Those using incendiary, steel core, or those exploding targets and setting fires under these type 2 restrictions should be held accountable and charged with arson and any other applicable as a result of such fire. That may sound harsh and almost anti gun to some but this is serious business and I feel the same for those who are smokers, grillers, or think they need to burn their trash or roast their marshmellows.

steveno
July 2, 2012, 03:58 PM
since I don't have anything that shoots the steel jacketed or steel core ammo has anybody seen sparks when shooting in a rocky area with this ammo? while I'm pretty sure it could happen with tracers but maybe I'm a little skeptical of the "steel" ammo sustaining a spark along enought to start a fire unless there was a lot of rounds fired. just curious

Coyote3855
July 2, 2012, 06:41 PM
My son is a wildland fire fighter and incident manager. I asked him about steel jacketed ammo. He thought it was possible but more likely tracers or exploding targets. He did say his team has traced several roadside fires to trailer safety chains, undone and sparking on the pavement.

Shadow 7D
July 2, 2012, 06:58 PM
My son is a wildland fire fighter and incident manager. I asked him about steel jacketed ammo. He thought it was possible but more likely tracers or exploding targets. He did say his team has traced several roadside fires to trailer safety chains, undone and sparking on the pavement.
Is that what they are using these days, back when I was a kid in Cali and the contracts were up for renegotiation, it seemed those road side fires popped up a lot more, something about firemen, er, smokers tossing butts....

ON a serious note, a forest fire ain't a joke, and a good burn is a damn scare thing to come face to face with. The military managed their lands with controlled burns every 2-3 years, for the reason that they would burn, it wasn't a question of if, solely when.

Silas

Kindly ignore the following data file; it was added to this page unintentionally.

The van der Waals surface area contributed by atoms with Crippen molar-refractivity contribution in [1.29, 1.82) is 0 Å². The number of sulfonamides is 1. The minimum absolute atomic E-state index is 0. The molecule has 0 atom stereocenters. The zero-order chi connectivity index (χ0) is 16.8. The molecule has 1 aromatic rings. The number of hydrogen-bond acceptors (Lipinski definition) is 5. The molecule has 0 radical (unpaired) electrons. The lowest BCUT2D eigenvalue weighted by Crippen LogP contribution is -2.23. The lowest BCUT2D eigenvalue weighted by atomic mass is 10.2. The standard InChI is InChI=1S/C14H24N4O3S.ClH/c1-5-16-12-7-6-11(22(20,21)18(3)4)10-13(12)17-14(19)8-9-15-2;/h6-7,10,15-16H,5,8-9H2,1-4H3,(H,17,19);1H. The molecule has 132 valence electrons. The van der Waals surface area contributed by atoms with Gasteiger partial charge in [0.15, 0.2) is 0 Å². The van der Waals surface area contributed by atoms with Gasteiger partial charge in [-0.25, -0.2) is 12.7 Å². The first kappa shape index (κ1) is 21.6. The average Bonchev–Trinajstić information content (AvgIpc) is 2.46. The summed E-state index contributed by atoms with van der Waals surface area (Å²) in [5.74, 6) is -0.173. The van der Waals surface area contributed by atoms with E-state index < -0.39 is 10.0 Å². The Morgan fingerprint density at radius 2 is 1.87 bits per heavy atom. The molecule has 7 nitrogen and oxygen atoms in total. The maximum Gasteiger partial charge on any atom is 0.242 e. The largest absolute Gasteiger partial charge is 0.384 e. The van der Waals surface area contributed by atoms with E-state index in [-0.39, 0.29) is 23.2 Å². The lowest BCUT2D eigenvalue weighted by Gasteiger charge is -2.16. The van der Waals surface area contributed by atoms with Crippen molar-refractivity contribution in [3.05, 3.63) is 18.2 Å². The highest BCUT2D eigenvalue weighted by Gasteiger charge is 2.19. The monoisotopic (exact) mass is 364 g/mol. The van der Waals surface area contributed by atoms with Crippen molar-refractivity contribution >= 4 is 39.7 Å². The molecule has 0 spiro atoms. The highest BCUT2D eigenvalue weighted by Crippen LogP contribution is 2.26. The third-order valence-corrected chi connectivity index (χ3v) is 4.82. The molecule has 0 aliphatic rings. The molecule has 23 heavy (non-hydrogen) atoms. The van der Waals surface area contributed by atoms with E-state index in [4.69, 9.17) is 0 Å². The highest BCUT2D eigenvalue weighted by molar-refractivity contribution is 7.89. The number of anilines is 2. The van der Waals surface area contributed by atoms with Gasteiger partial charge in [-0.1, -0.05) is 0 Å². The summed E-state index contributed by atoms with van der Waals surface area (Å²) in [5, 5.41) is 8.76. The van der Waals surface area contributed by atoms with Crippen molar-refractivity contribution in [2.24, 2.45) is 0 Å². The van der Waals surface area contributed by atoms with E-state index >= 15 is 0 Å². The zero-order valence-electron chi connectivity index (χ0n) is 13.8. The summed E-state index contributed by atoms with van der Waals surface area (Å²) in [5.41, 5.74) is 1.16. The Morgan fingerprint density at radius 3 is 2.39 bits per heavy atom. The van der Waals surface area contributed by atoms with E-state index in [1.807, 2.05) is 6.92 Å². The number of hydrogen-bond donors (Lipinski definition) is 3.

July 2, 2012, 11:01 PM
In the Sam Houston National Forest here in east Texas, target shooting is permanently prohibited. They started by making designated target shooting areas, then they closed them and prohibited target shooting altogether. It seems if they can't take our guns, they're just going to make it cost us more to practice with them. I understand the deal in Colorado with the drought, but here, where I am anyway, we're not that dry any more.

foghornl
July 2, 2012, 11:14 PM
Haven't heard about closing the outdoor ranges here in N.E. Ohio, but right now we are drier than ahhhhh 'Salted Popcorn Flatulence'

More than 6" short of average rainfall in June, and July looks to be the same. Yards are mostly a shade of "dormant grass brown'

X-Rap
July 2, 2012, 11:14 PM
I hear you Silas and that's why I would rather people just quit on their own while there is such a high fire danger. My hope would be that the Gov. would not jump into more regulation if there is no shooting incidents related to fire. I know there are a number of them already blamed on shooters so that ship has kind of sailed already but in Western CO. there are no shooting bans yet that I'm aware of.

mljdeckard
July 2, 2012, 11:33 PM
I very much agree with x-rap. Utah has had dozens of fires started by shooters this year. I'm betting most of them were shooting Russian ammo.

A few weeks ago I was in a Sportsman's Warehouse and they were selling ammo marked 'tracer'. I asked the clerk if he was aware that it was illegal. He said; "Would we sell it if it was illegal?" I bit it off and walked away.

Our governor just announced that he would not seek a special legislative session to seek a ban on target shooting. I think that we need to cool it voluntarily. If someone just HAS to shoot, I can refer them to a couple of rock quarries where they won't start anything they can't finish.

X-Rap
July 2, 2012, 11:42 PM
You make a good point on the retailers as well, so far as I know Cabelas and SW are both still selling the tannerite (spelling?) targets and I'm sure it is still being peddled at the gun shows. Penetrator steel core should be on that voluntary list as well.

KnekBeard
July 3, 2012, 12:05 AM
I forget what the name of the fire was, but some people i know started a fire on storm mountain earlier this year. This is just south of the high park fire in colorado.They were shooting tracers at tannerite or equivent. I don't belive they were charged, but should have been. I think restraint is mandatory this year.